The business positioning was critical as a lot of people had lost money in battery companies. From day one they were very clear they were not a battery company, but a technology company that makes materials for batteries. Batteries are a low margin market but the materials have a very healthy market as the better the product the higher the sales.

They are valued now at over $1 billion where storytelling played a big role. This is being able to capture the essence of the business in 15 to 20 slides. For a winning deck, take a look at the pitch deck template created by Silicon Valley legend, Peter Thiel (see it here) that I recently covered. Thiel was the first angel investor in Facebook with a $500K check that turned into more than $1 billion in cash.

Sila Nanotechnologies

During the early days, the cofounders were able to recruit a group of talented engineers to join them and from there started to build the business.

Their business model revolves around inventing, developing, manufacturing and selling their product.

In this regard, their product is a powder that replaces graphite powder in existing lithium-ion batteries. The more efficiently you can store lithium, the less material you need for the same amount of energy. Sila Nano’s material can store energy more densely, giving you more energy at similar volume and weight.

Sila can reduce battery weight by approximately 20 percent or increase energy stores by approximately 20 percent with it’s material. Meaning vehicles have the potential to go 20% further than anyone else’s.

Consider that every electric vehicle will need around 15 to 20 kilos of this material. Think forward to a few years from now when all vehicles are electric. You’re talking about a market of 100 million new vehicles per year. At 20 kilos per car, you’re talking about 2 billion kilos of this entirely new-to-the-world material that has to be produced, every year.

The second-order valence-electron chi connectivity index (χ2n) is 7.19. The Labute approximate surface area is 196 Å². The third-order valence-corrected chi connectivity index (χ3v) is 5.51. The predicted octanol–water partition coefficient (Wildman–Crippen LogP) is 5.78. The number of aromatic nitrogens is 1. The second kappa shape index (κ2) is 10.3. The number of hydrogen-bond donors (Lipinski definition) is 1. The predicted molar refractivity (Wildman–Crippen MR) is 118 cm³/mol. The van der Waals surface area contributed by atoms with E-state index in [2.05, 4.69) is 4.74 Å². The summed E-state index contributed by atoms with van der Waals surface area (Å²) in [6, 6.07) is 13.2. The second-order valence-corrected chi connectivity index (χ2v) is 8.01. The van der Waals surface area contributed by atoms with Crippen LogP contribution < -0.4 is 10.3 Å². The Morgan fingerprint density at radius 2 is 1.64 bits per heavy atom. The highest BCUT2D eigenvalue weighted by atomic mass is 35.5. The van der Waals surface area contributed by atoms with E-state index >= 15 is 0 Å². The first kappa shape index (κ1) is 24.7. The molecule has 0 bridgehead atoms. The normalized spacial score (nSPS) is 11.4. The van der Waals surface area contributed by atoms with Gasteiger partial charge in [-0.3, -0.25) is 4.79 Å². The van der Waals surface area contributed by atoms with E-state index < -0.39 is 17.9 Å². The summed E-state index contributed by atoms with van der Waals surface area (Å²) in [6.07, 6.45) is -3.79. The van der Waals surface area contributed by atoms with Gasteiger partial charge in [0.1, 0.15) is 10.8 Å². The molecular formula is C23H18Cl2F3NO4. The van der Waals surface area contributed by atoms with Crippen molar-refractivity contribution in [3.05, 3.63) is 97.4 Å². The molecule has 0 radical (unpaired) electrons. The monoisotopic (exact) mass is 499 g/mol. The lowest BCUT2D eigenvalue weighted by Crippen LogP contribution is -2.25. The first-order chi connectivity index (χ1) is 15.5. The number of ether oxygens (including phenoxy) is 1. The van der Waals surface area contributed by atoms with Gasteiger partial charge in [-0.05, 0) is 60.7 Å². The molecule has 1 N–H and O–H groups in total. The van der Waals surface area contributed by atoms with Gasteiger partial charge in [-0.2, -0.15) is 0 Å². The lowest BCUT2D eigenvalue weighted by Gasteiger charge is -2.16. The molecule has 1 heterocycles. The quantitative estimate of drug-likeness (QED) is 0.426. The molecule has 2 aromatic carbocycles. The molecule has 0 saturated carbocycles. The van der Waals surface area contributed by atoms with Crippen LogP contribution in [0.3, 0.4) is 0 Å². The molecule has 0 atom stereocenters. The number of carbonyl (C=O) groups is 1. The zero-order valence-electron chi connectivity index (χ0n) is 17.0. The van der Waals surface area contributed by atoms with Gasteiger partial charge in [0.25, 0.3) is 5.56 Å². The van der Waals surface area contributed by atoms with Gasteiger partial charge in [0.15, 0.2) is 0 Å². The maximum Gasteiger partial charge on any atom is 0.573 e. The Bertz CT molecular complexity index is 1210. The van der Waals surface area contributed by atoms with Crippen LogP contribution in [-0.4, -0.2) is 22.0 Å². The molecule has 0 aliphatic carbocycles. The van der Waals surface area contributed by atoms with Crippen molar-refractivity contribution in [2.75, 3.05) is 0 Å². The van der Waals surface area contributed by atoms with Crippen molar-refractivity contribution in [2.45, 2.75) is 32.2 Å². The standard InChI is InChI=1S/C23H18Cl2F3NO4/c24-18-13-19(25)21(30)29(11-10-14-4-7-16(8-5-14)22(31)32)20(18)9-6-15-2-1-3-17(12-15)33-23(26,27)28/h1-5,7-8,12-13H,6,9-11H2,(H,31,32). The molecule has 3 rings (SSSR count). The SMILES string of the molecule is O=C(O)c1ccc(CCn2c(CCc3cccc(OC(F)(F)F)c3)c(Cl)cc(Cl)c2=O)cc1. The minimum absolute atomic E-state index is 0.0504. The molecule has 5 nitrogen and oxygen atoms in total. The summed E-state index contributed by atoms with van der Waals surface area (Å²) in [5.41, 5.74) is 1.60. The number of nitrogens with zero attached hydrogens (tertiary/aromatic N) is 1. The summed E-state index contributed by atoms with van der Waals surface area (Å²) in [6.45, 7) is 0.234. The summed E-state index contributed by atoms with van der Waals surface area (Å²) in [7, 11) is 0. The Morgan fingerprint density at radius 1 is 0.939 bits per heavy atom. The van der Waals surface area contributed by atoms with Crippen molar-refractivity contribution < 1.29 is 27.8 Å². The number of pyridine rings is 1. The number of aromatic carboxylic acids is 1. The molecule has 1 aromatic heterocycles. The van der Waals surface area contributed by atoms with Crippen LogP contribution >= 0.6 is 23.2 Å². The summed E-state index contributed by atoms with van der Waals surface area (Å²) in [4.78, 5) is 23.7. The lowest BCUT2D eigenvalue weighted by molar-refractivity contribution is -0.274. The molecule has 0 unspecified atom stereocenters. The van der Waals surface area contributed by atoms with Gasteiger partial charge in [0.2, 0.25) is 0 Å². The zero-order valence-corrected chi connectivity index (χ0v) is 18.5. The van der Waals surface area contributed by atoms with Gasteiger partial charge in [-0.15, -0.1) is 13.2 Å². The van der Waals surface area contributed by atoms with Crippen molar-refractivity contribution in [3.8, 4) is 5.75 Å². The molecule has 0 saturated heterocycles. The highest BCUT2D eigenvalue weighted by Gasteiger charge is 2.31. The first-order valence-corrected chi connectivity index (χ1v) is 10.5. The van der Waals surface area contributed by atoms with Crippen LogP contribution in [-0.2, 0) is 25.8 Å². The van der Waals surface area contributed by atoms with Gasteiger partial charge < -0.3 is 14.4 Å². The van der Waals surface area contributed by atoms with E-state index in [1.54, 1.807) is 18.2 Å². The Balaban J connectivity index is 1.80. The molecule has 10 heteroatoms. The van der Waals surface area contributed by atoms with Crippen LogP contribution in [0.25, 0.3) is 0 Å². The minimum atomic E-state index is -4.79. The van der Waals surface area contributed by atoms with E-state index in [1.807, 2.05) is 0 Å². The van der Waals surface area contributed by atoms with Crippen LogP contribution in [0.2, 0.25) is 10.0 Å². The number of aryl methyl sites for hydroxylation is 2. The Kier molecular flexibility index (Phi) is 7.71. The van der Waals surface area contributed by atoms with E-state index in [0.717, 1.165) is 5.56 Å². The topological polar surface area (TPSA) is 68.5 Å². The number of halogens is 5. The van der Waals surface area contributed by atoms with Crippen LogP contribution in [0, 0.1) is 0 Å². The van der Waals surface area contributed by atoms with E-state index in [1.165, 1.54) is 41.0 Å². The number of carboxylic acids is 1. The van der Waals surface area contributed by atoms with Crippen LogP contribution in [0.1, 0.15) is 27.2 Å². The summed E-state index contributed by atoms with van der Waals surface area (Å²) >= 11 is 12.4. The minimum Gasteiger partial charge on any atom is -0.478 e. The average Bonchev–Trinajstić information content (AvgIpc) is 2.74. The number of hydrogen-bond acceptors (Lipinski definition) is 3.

This material could also be used to fuel new air taxis, and change the way we travel, and the aerospace industry.

Sila has been growing by around 40-50% every year for the past five years, and there are no indications of that slowing down anytime soon.

Listen in to the full podcast episode to find out more, including:

  • The essential ingredients for raising money
  • Gene’s top piece of advice for his younger self and new founders
  • How to grow as a leader when your team is growing at 92% in two years
  • His approach to solving strategic problems

Follow me on Twitter or LinkedIn. Check out my website or some of my other work here.

I am a serial entrepreneur and the author of the The Art of Startup Fundraising. With a foreword by ‘Shark Tank‘ star Barbara Corcoran, and published by John Wiley & Sons, the book was named one of the best books for entrepreneurs. The book offers a step-by-step guide to today‘s way of raising money for entrepreneurs. Most recently, I built and exited CoFoundersLab which is one of the largest communities of founders online. Prior to CoFoundersLab, I worked as a lawyer at King & Spalding where I was involved in one of the biggest investment arbitration cases in history ($113 billion at stake). I am an active speaker and have given guest lectures at the Wharton School of Business, Columbia Business School, and at NYU Stern School of Business. I have been involved with the JOBS Act since inception and was invited to the White House and the US House of Representatives to provide my stands on the new regulatory changes concerning fundraising online.

Source: He Was Employee Number 7 At Tesla And Now Has Built A $1 Billion Business That Makes Your Phone Or Car Run Longer

He Built A $1 Billion Business Where All 700 Employees Work Remotely

Sid Sijbrandij knows a thing or two about building, scaling and even walking away from companies. His current venture is doing over $100 million in revenue and is valued at over $1 billion.

Originally from the Netherlands, Sid Sijbrandiij is now the founder of one of Silicon Valley’s unicorns that is powering the web through developers worldwide. It’s not his first startup rodeo either.